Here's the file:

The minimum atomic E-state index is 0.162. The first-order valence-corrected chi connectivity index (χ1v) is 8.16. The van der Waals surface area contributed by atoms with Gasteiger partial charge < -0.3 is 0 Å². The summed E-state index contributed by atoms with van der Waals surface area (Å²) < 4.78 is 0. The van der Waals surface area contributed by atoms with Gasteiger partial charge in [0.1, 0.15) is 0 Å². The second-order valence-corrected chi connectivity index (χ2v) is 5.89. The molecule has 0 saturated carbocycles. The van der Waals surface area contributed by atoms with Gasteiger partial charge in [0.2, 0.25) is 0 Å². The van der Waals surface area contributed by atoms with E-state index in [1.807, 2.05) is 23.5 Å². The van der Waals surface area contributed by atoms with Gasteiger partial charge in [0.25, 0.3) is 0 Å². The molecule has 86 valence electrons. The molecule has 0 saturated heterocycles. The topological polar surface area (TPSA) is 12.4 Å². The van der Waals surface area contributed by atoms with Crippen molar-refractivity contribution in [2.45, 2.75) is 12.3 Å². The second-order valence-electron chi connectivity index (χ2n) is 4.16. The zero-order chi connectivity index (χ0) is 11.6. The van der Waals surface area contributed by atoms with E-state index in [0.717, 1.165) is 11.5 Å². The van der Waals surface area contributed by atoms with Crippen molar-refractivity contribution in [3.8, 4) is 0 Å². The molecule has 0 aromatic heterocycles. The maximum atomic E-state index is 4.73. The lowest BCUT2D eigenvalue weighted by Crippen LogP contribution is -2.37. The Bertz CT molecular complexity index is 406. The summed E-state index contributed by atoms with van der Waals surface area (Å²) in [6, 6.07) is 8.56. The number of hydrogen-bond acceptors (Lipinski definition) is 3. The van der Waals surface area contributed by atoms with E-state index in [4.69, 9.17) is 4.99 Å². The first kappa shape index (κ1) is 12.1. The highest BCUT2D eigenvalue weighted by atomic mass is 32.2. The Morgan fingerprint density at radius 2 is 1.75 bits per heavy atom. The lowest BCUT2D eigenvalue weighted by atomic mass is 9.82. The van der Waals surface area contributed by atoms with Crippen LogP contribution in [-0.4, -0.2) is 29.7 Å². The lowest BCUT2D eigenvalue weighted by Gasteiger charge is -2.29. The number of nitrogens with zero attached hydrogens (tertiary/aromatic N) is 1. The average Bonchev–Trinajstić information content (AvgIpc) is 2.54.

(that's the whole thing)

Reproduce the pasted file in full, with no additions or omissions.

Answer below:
The minimum atomic E-state index is 0.162. The first-order valence-corrected chi connectivity index (χ1v) is 8.16. The van der Waals surface area contributed by atoms with Gasteiger partial charge < -0.3 is 0 Å². The summed E-state index contributed by atoms with van der Waals surface area (Å²) < 4.78 is 0. The van der Waals surface area contributed by atoms with Gasteiger partial charge in [0.1, 0.15) is 0 Å². The second-order valence-corrected chi connectivity index (χ2v) is 5.89. The molecule has 0 saturated carbocycles. The van der Waals surface area contributed by atoms with Gasteiger partial charge in [0.2, 0.25) is 0 Å². The van der Waals surface area contributed by atoms with E-state index in [1.807, 2.05) is 23.5 Å². The van der Waals surface area contributed by atoms with Gasteiger partial charge in [0.25, 0.3) is 0 Å². The molecule has 86 valence electrons. The molecule has 0 saturated heterocycles. The topological polar surface area (TPSA) is 12.4 Å². The van der Waals surface area contributed by atoms with Crippen molar-refractivity contribution in [2.45, 2.75) is 12.3 Å². The second-order valence-electron chi connectivity index (χ2n) is 4.16. The zero-order chi connectivity index (χ0) is 11.6. The van der Waals surface area contributed by atoms with E-state index in [0.717, 1.165) is 11.5 Å². The van der Waals surface area contributed by atoms with Crippen molar-refractivity contribution in [3.8, 4) is 0 Å². The molecule has 0 aromatic heterocycles. The maximum atomic E-state index is 4.73. The lowest BCUT2D eigenvalue weighted by Crippen LogP contribution is -2.37. The Bertz CT molecular complexity index is 406. The summed E-state index contributed by atoms with van der Waals surface area (Å²) in [6, 6.07) is 8.56. The number of hydrogen-bond acceptors (Lipinski definition) is 3. The van der Waals surface area contributed by atoms with E-state index in [4.69, 9.17) is 4.99 Å². The first kappa shape index (κ1) is 12.1. The highest BCUT2D eigenvalue weighted by atomic mass is 32.2. The Morgan fingerprint density at radius 2 is 1.75 bits per heavy atom. The lowest BCUT2D eigenvalue weighted by atomic mass is 9.82. The van der Waals surface area contributed by atoms with Crippen LogP contribution in [-0.4, -0.2) is 29.7 Å². The lowest BCUT2D eigenvalue weighted by Gasteiger charge is -2.29. The number of nitrogens with zero attached hydrogens (tertiary/aromatic N) is 1. The average Bonchev–Trinajstić information content (AvgIpc) is 2.54.